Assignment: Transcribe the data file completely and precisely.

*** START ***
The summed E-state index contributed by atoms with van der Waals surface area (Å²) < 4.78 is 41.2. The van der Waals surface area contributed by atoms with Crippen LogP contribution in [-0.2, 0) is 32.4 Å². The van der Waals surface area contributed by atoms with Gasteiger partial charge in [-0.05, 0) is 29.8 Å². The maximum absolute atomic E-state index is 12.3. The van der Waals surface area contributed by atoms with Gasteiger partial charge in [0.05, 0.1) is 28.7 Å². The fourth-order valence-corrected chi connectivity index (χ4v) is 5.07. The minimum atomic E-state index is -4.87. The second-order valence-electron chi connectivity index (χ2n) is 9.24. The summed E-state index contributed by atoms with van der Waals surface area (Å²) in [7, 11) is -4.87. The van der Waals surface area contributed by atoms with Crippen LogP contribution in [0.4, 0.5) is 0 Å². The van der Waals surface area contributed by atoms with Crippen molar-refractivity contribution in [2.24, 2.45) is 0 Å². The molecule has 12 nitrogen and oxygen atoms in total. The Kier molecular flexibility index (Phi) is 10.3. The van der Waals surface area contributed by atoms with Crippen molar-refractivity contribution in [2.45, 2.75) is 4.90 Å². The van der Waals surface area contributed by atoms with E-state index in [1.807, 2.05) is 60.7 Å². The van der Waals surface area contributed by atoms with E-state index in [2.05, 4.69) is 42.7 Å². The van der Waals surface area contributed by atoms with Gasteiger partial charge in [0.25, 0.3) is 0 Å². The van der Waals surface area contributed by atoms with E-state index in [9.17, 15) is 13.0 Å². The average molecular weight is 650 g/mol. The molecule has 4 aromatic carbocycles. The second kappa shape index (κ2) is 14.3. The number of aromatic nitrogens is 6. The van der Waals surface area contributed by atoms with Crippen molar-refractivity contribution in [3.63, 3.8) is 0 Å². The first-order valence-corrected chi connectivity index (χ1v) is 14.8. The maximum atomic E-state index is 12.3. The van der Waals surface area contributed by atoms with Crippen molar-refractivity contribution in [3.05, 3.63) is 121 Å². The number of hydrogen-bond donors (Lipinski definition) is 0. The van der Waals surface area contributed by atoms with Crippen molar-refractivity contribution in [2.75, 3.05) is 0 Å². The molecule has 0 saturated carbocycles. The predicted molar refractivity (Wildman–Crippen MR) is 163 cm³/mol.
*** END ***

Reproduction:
The summed E-state index contributed by atoms with van der Waals surface area (Å²) < 4.78 is 41.2. The van der Waals surface area contributed by atoms with Crippen LogP contribution in [-0.2, 0) is 32.4 Å². The van der Waals surface area contributed by atoms with Gasteiger partial charge in [-0.05, 0) is 29.8 Å². The maximum absolute atomic E-state index is 12.3. The van der Waals surface area contributed by atoms with Gasteiger partial charge in [0.05, 0.1) is 28.7 Å². The fourth-order valence-corrected chi connectivity index (χ4v) is 5.07. The minimum atomic E-state index is -4.87. The second-order valence-electron chi connectivity index (χ2n) is 9.24. The summed E-state index contributed by atoms with van der Waals surface area (Å²) in [7, 11) is -4.87. The van der Waals surface area contributed by atoms with Crippen LogP contribution in [0.4, 0.5) is 0 Å². The van der Waals surface area contributed by atoms with Crippen molar-refractivity contribution in [2.24, 2.45) is 0 Å². The molecule has 12 nitrogen and oxygen atoms in total. The Kier molecular flexibility index (Phi) is 10.3. The van der Waals surface area contributed by atoms with Crippen molar-refractivity contribution in [2.45, 2.75) is 4.90 Å². The van der Waals surface area contributed by atoms with E-state index in [1.807, 2.05) is 60.7 Å². The van der Waals surface area contributed by atoms with E-state index in [2.05, 4.69) is 42.7 Å². The van der Waals surface area contributed by atoms with Gasteiger partial charge in [0.25, 0.3) is 0 Å². The van der Waals surface area contributed by atoms with E-state index in [9.17, 15) is 13.0 Å². The average molecular weight is 650 g/mol. The molecule has 4 aromatic carbocycles. The second kappa shape index (κ2) is 14.3. The number of aromatic nitrogens is 6. The van der Waals surface area contributed by atoms with Crippen molar-refractivity contribution in [3.63, 3.8) is 0 Å². The first-order valence-corrected chi connectivity index (χ1v) is 14.8. The maximum atomic E-state index is 12.3. The van der Waals surface area contributed by atoms with Crippen molar-refractivity contribution in [3.05, 3.63) is 121 Å². The number of hydrogen-bond donors (Lipinski definition) is 0. The van der Waals surface area contributed by atoms with Crippen molar-refractivity contribution in [2.75, 3.05) is 0 Å². The molecule has 0 saturated carbocycles. The predicted molar refractivity (Wildman–Crippen MR) is 163 cm³/mol.